The District Attorney’s Office is considering the next steps in the wake of a judge’s ruling last month that the dismissal of a juror in the lead-up to a 2001 capital trial of two men in the murder of an elderly Newton Grove woman was “improperly motivated by a gender discriminatory intent” by the state.
”This office is consulting with the Office of the Attorney General to determine what appellate action, if any, should be taken as to the trial court’s order,” District Attorney Ernie lee told The Independent this week.
A joint evidentiary hearing was held over two days in December 2022 in Onslow County Superior Court with Senior Resident Superior Court Judge Charles H. Henry presiding. The judge issued his “findings of fact and conclusions of law” late last month with the Supreme Court of North Carolina.
Henry cited “direct evidence of discriminatory intent as well as the additional cumulative weight of the circumstantial evidence tending to show purposeful discrimination” in coming to his conclusion.
“The defendants produced sufficient evidence to permit the court to draw an inference that intentional gender discrimination had occurred during jury selection by the state,” the judge stated, specifically pointing to the dismissal of a juror and notes and statements made by state prosecutors that he said showed an “inherent gender discriminatory intent.”
The judge did not order a remedy for the violation — whether a retrial or another recourse at the time. Lee said he was in contact with the Attorney General’s Office again on Monday about the matter.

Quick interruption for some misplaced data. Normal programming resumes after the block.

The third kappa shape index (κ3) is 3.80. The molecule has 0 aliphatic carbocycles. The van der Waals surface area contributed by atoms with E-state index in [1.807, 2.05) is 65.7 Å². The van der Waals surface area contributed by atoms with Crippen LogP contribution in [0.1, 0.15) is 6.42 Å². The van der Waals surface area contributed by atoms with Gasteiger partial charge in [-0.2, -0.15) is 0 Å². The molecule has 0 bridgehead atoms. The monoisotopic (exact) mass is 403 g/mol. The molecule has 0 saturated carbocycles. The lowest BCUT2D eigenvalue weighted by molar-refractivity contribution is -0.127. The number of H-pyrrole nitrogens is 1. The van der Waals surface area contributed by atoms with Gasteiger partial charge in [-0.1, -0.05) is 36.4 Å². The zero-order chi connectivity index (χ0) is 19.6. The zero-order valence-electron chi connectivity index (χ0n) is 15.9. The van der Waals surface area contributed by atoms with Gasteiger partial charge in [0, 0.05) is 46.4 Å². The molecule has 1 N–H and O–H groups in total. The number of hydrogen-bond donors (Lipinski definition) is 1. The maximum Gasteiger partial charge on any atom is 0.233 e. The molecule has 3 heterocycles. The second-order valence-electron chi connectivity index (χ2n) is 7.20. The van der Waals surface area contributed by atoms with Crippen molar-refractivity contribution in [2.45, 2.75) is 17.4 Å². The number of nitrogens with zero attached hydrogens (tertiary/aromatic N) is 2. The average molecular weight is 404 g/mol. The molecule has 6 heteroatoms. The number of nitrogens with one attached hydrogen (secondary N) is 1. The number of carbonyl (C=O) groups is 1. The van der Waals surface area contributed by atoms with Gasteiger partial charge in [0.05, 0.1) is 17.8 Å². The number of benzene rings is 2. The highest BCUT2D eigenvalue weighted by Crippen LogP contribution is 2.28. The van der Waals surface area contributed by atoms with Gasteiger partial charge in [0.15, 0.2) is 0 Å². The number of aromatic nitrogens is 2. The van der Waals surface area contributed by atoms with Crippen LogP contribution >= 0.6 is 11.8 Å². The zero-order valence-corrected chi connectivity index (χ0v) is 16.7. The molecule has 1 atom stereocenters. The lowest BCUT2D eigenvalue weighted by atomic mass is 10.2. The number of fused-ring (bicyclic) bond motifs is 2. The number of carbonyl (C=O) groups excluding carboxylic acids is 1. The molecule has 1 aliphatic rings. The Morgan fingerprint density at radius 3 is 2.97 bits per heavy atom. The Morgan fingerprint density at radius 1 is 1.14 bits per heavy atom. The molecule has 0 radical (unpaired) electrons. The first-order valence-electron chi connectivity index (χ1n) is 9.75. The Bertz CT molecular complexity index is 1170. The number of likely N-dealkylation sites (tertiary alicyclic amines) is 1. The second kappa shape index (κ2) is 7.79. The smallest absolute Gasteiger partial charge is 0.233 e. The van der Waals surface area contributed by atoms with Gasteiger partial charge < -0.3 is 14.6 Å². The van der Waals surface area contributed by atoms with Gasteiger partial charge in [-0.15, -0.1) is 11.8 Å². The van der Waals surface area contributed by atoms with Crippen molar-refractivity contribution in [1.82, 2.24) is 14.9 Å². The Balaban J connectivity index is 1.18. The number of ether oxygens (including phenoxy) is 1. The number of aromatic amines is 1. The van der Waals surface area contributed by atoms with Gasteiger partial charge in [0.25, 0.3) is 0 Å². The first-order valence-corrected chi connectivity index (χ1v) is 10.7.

“The state has the option of requesting an appellate review and if that is not pursued or granted, the court could order a new trial for both defendants,” the District Attorney said.
In August 2001, the defendants Antwaun Kyral Sims and Bryan Christopher Bell were convicted as co-defendants of, among other charges, first degree murder. After a capital sentencing hearing, the jury recommended a sentence of death for Bell and life without parole for Sims in the death of Newton Grove resident Elleze Kennedy, who was kidnapped from her home on Jan. 3, 2000, and beaten.
The 89-year-old was ultimately placed in the trunk of her 1998 Cadillac, driven around and the car burned at the end of a dirt path down a wooded path off Ira B. Tart Road while Kennedy was still alive. Kennedy was found dead in her charred Cadillac the next day.
A third suspect, Chad Lamont Williams, implicated himself, Sims and Bell in the crime, testing during the 2001 capital murder trial. Sims and Bell did not take the stand. In a separate proceeding in October 2001, Williams was also sentenced to life in prison.